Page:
Causes of Exhaust Valve Failures
Exhaust valve is prone to
- Vanadium induced metal loss at the base of the valve
- Cold corrosion of the valve stem due to sulphurous effects
- Impact damage at the valve sealing face causing eventual valve burn out
- Hot corrosion induced metal loss at the sealing face causing valve burn out
Stellite is used as the seating material of exhaust valves to resist the corrosion effects of vanadium and sodium. At high temperatures these elements form highly corrosive compounds that attack the metal oxide layer, causing metal loss and eventual valve sealing loss. This can lead to reduced compression pressure, and eventually total loss of engine power on that cylinder. Stellite will reduce these corrosive effects by 50% over conventional steel valves.
How to Prevent Exhaust Valve Failures
The corrosive areas must be identified if any during exhaust valve overhaul since these could indicate a possible cause of failure. To investigate the corrosion, change in operational factors of the engine such as speed and load, operational parameters such as turbocharger speeds, boost air pressure, or cylinder exhaust gas temperatures to be analyzed. Fuel oil samples should be forwarded to the Fuel Testing Lab asking for a full analysis, especially the fuel vanadium and sodium levels. Others possible factors such as incorrect valve clearances and valve carbon build up to be checked while periodic overhauling. If the level of contaminants in the fuel is higher, overhaul period of the valves to be maintained at the low level.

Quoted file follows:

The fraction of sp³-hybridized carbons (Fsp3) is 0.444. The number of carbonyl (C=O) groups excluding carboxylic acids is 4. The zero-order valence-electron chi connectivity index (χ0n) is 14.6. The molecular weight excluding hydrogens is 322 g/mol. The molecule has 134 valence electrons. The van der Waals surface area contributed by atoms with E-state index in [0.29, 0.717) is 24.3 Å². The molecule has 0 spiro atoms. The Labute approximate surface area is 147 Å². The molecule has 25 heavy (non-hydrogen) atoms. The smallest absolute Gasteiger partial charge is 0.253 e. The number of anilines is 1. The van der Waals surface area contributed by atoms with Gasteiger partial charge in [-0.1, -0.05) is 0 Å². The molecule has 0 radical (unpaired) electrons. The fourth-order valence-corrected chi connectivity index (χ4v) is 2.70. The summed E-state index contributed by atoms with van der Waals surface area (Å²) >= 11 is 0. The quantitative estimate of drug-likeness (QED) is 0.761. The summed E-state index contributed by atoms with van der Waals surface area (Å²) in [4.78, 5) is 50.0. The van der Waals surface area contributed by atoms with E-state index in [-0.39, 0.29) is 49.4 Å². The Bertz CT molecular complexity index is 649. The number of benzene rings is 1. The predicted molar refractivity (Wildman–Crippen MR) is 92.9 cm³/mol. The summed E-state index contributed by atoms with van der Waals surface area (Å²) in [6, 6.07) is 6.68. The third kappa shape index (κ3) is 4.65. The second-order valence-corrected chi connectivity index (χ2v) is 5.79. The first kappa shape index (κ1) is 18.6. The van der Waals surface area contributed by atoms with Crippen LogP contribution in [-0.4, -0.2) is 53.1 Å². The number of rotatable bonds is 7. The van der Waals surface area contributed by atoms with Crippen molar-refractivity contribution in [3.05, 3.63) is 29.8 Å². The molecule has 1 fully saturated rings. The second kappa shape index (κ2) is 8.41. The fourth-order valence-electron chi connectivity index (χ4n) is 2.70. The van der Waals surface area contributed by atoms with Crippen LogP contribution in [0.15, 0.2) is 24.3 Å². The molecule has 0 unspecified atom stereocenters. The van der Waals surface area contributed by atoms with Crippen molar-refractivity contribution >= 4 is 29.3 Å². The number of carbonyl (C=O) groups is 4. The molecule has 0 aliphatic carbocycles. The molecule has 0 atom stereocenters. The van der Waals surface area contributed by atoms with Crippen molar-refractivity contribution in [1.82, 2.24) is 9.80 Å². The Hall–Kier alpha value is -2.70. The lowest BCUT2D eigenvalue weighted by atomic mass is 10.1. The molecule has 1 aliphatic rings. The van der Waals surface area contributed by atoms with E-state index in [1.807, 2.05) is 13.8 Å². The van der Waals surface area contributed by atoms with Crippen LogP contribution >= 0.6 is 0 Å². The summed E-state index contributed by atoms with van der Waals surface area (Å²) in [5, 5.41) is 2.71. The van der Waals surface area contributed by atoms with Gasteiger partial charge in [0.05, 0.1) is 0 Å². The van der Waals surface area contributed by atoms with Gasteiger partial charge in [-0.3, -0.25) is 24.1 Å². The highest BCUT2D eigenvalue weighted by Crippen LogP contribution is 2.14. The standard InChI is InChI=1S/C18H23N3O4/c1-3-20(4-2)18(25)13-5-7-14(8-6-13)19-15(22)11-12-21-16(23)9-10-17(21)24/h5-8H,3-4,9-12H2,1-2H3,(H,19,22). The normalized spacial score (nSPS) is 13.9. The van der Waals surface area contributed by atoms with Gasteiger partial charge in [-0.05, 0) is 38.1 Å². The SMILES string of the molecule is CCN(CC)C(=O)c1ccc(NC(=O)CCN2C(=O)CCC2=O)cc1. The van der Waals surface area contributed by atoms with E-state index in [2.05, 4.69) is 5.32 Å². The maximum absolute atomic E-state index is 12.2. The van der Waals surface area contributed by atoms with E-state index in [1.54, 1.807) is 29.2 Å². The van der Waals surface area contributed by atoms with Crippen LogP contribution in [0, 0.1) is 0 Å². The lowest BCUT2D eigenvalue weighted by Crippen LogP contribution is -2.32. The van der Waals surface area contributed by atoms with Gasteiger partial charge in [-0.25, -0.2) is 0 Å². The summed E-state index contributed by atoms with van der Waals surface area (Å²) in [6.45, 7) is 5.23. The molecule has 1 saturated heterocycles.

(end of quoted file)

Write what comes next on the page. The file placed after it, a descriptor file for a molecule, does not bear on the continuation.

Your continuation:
The corrosive effects on the exhaust valve are accelerated at higher operating temperatures. To reduce corrosion and hence the possibility of valve burn out, contact temperatures must be controlled. This is achieved by localised cooling of the valve seat (using cooling passages within the seat on the larger valves, and cooling of the cylinder head on the smaller valves). The valve is cooled by the seat when valve is closed.